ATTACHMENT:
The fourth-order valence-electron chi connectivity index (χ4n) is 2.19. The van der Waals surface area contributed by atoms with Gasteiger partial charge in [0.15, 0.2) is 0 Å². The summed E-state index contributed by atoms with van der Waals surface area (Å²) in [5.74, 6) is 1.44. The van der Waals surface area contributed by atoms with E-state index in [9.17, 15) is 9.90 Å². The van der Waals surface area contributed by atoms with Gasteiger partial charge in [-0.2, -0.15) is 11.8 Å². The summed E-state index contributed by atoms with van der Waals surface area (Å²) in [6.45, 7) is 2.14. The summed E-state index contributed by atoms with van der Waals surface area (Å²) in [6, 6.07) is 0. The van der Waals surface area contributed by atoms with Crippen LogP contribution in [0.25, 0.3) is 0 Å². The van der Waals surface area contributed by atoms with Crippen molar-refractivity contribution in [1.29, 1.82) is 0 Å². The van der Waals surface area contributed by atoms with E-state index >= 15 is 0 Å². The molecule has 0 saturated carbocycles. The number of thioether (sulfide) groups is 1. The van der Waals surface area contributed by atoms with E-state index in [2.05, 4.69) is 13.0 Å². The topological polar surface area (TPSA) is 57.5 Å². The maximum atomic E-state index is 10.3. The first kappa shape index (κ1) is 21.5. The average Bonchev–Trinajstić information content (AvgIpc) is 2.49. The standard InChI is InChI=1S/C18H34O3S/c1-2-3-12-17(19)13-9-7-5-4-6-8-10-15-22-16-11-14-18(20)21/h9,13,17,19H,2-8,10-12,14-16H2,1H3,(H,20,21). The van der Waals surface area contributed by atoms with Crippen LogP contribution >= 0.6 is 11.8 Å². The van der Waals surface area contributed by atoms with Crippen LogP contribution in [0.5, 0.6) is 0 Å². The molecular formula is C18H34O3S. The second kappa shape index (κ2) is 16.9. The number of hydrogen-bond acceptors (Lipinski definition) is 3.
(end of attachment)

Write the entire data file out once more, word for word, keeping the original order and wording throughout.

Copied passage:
The fourth-order valence-electron chi connectivity index (χ4n) is 2.19. The van der Waals surface area contributed by atoms with Gasteiger partial charge in [0.15, 0.2) is 0 Å². The summed E-state index contributed by atoms with van der Waals surface area (Å²) in [5.74, 6) is 1.44. The van der Waals surface area contributed by atoms with E-state index in [9.17, 15) is 9.90 Å². The van der Waals surface area contributed by atoms with Gasteiger partial charge in [-0.2, -0.15) is 11.8 Å². The summed E-state index contributed by atoms with van der Waals surface area (Å²) in [6.45, 7) is 2.14. The summed E-state index contributed by atoms with van der Waals surface area (Å²) in [6, 6.07) is 0. The van der Waals surface area contributed by atoms with Crippen LogP contribution in [0.25, 0.3) is 0 Å². The van der Waals surface area contributed by atoms with Crippen molar-refractivity contribution in [1.29, 1.82) is 0 Å². The van der Waals surface area contributed by atoms with E-state index >= 15 is 0 Å². The molecule has 0 saturated carbocycles. The number of thioether (sulfide) groups is 1. The van der Waals surface area contributed by atoms with E-state index in [2.05, 4.69) is 13.0 Å². The topological polar surface area (TPSA) is 57.5 Å². The maximum atomic E-state index is 10.3. The first kappa shape index (κ1) is 21.5. The average Bonchev–Trinajstić information content (AvgIpc) is 2.49. The standard InChI is InChI=1S/C18H34O3S/c1-2-3-12-17(19)13-9-7-5-4-6-8-10-15-22-16-11-14-18(20)21/h9,13,17,19H,2-8,10-12,14-16H2,1H3,(H,20,21). The van der Waals surface area contributed by atoms with Crippen LogP contribution >= 0.6 is 11.8 Å². The van der Waals surface area contributed by atoms with Crippen LogP contribution in [0.5, 0.6) is 0 Å². The molecular formula is C18H34O3S. The second kappa shape index (κ2) is 16.9. The number of hydrogen-bond acceptors (Lipinski definition) is 3.